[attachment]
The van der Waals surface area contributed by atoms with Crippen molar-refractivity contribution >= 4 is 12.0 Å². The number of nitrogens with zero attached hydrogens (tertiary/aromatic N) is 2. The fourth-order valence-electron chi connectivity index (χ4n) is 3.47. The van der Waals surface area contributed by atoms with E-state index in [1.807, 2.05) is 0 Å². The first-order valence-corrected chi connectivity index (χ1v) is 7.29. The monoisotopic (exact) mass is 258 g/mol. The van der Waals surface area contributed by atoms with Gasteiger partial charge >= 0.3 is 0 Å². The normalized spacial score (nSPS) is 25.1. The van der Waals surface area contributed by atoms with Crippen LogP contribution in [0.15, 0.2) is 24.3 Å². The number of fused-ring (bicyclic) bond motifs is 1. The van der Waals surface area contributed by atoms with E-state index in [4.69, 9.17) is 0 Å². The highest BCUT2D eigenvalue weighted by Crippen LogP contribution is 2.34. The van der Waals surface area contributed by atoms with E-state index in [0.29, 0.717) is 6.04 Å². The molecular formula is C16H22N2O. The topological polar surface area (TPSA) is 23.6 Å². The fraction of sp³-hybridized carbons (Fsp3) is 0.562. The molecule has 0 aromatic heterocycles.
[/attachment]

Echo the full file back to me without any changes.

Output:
The van der Waals surface area contributed by atoms with Crippen molar-refractivity contribution >= 4 is 12.0 Å². The number of nitrogens with zero attached hydrogens (tertiary/aromatic N) is 2. The fourth-order valence-electron chi connectivity index (χ4n) is 3.47. The van der Waals surface area contributed by atoms with E-state index in [1.807, 2.05) is 0 Å². The first-order valence-corrected chi connectivity index (χ1v) is 7.29. The monoisotopic (exact) mass is 258 g/mol. The van der Waals surface area contributed by atoms with Gasteiger partial charge >= 0.3 is 0 Å². The normalized spacial score (nSPS) is 25.1. The van der Waals surface area contributed by atoms with Crippen LogP contribution in [0.15, 0.2) is 24.3 Å². The number of fused-ring (bicyclic) bond motifs is 1. The van der Waals surface area contributed by atoms with E-state index in [4.69, 9.17) is 0 Å². The highest BCUT2D eigenvalue weighted by Crippen LogP contribution is 2.34. The van der Waals surface area contributed by atoms with E-state index in [0.29, 0.717) is 6.04 Å². The molecular formula is C16H22N2O. The topological polar surface area (TPSA) is 23.6 Å². The fraction of sp³-hybridized carbons (Fsp3) is 0.562. The molecule has 0 aromatic heterocycles.